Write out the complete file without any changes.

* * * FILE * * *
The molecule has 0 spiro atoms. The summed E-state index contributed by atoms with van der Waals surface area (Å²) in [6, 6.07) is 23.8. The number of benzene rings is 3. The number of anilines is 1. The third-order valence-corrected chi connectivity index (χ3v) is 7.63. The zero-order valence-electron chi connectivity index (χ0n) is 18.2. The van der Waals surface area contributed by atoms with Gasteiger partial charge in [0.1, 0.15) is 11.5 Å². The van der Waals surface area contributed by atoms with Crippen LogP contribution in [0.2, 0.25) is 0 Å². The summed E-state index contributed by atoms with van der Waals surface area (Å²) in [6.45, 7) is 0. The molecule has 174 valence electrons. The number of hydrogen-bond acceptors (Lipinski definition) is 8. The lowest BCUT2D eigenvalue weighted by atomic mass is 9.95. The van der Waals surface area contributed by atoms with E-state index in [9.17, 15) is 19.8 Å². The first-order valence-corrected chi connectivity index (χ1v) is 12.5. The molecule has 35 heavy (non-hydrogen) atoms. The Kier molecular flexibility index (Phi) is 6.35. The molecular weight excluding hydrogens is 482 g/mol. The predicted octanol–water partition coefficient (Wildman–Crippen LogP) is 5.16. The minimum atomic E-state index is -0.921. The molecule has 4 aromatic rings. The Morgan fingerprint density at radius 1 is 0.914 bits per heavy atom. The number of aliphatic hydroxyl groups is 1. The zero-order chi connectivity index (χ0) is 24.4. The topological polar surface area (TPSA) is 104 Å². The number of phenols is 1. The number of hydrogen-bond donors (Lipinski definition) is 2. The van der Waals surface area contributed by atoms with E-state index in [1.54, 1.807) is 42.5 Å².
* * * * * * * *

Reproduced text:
The molecule has 0 spiro atoms. The summed E-state index contributed by atoms with van der Waals surface area (Å²) in [6, 6.07) is 23.8. The number of benzene rings is 3. The number of anilines is 1. The third-order valence-corrected chi connectivity index (χ3v) is 7.63. The zero-order valence-electron chi connectivity index (χ0n) is 18.2. The van der Waals surface area contributed by atoms with Gasteiger partial charge in [0.1, 0.15) is 11.5 Å². The van der Waals surface area contributed by atoms with Crippen LogP contribution in [0.2, 0.25) is 0 Å². The summed E-state index contributed by atoms with van der Waals surface area (Å²) in [6.45, 7) is 0. The molecule has 174 valence electrons. The number of hydrogen-bond acceptors (Lipinski definition) is 8. The lowest BCUT2D eigenvalue weighted by atomic mass is 9.95. The van der Waals surface area contributed by atoms with E-state index in [9.17, 15) is 19.8 Å². The first-order valence-corrected chi connectivity index (χ1v) is 12.5. The molecule has 35 heavy (non-hydrogen) atoms. The Kier molecular flexibility index (Phi) is 6.35. The molecular weight excluding hydrogens is 482 g/mol. The predicted octanol–water partition coefficient (Wildman–Crippen LogP) is 5.16. The minimum atomic E-state index is -0.921. The molecule has 4 aromatic rings. The Morgan fingerprint density at radius 1 is 0.914 bits per heavy atom. The number of aliphatic hydroxyl groups is 1. The zero-order chi connectivity index (χ0) is 24.4. The topological polar surface area (TPSA) is 104 Å². The number of phenols is 1. The number of hydrogen-bond donors (Lipinski definition) is 2. The van der Waals surface area contributed by atoms with E-state index in [1.54, 1.807) is 42.5 Å².